Perhaps because Bangladesh's minority communities are so fragmented, it makes them particularly vulnerable to discrimination and negative socio-religious prejudice, for in very few places are they in a majority and they are widely misunderstood by the Muslim Bengali community. Being minorities that are often despised by many in the majority community, these smaller communities are already considerably disadvantaged by many social development criteria. For example, only half of language minority children are enrolled in school with around 60 per cent of those dropping-out later. Eighty-five per cent of indigenous ethnic minorities in north-west Bangladesh are landless and 100,000 indigenous people from the Chittagong hill tribes were forced off their land to make way for settlers from the majority community.
World Bank Group President Robert B Zoellick put it well, while opening a roundtable discussion on Indigenous Peoples and Climate Change in the United States in November 2009, when he said that indigenous peoples carry a "disproportionate share of the burden of climate change effects, as climate change exacerbates the difficulties that indigenous communities already face - including loss of land and resources, lower human development indicators, discrimination, unemployment, and economic and political marginalization."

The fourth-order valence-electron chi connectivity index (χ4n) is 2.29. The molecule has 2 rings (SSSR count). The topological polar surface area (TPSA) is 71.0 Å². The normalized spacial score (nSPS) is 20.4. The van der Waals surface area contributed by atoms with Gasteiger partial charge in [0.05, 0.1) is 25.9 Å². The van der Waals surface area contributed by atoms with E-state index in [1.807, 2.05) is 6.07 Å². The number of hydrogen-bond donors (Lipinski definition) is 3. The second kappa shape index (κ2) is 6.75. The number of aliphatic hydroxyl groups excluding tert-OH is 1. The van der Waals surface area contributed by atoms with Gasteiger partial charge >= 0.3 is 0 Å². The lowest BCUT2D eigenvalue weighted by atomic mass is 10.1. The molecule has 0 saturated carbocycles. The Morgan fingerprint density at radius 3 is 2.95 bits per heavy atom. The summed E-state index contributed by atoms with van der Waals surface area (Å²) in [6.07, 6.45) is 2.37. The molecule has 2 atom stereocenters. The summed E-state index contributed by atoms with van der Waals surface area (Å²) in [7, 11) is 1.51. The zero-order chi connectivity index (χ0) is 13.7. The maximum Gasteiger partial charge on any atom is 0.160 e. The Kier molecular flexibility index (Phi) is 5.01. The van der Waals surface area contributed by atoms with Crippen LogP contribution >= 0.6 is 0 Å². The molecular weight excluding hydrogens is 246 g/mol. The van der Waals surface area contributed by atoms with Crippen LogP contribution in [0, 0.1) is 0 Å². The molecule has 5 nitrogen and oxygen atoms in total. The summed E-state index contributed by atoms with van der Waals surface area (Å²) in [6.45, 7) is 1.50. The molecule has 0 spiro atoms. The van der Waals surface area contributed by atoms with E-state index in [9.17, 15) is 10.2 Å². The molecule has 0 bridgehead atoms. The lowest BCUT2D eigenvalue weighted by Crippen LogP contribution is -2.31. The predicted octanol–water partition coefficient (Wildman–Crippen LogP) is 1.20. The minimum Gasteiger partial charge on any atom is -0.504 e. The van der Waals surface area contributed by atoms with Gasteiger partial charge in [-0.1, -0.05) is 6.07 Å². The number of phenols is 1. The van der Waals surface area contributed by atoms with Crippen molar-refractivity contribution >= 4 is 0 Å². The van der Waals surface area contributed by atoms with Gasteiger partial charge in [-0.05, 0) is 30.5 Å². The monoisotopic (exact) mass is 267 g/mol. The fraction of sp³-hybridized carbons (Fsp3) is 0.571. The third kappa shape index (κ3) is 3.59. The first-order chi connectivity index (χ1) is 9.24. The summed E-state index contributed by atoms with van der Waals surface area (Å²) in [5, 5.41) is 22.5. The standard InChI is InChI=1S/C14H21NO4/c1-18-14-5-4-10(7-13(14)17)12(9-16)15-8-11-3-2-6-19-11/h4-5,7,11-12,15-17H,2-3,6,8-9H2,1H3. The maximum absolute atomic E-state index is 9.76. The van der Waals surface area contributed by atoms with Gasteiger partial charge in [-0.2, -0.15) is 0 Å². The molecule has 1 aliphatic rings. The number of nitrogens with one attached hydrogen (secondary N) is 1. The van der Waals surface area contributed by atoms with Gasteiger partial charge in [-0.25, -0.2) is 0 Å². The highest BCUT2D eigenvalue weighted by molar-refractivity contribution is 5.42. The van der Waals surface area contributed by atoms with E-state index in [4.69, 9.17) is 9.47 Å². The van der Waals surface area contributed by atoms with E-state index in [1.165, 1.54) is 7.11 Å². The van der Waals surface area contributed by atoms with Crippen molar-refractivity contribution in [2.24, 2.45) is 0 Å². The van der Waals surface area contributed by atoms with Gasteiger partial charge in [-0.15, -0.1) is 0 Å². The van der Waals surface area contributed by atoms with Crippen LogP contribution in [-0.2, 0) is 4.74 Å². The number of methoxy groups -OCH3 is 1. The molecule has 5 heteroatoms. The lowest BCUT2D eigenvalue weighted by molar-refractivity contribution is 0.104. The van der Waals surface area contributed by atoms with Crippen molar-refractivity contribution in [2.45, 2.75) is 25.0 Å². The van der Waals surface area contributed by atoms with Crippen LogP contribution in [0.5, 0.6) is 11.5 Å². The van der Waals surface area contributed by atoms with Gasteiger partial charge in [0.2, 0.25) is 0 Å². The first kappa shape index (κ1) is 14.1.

In Bangladesh, a large proportion of indigenous people are economically vulnerable, working as day-labourers, subsistence farmers or hunter-gatherers, living in poor quality housing with few assets. The majority of these ethnic minorities are additionally located in areas highly vulnerable to the effects of climate change: Rajshahi Division in the north-west vulnerable to drought; Sylhet in the north-east and the Chittagong Hill Tracts vulnerable to flash flooding; and on the southern and south-western coasts vulnerable to cyclones, storm surges and coastal erosion.
Sea-level rise and loss of coastal land, both physically and due to salinization, raises further threats. Will it lead to those displaced from the majority community in turn forcing minorities off their lands? This may especially be the case in an area perceived to be empty area such as the Chittagong Hill Tracts (although cultivable land there is limited). Resettlement will be even more of a challenge for the large numbers of Hindus and Buddhists that reside in the coastal zone due to prejudices.
What can be done?
First, there is a need to consider the needs of minorities and desegregate data where necessary to ensure their involvement in adaptation projects. Their needs may be different in many areas due to varying cultural practices, natural resource usage and remote locations. For example, in the Barind Tract, indigenous communities such as Santals and Paharis were formerly much more reliant on wild animals, plants and birds for food than the agriculturalist Bengalis. Due to a more arid environment, as well as the loss of common land to settler farmers, these food sources have dramatically reduced with a huge impact on nutrition for these minorities. The identification and cultivation of "wild" plants, formerly harvested from fallow/common land, in household kitchen gardens is one such approach that the Church of Bangladesh Social Development Programme, with the support of the Department of Botany of Rajshahi University, is developing.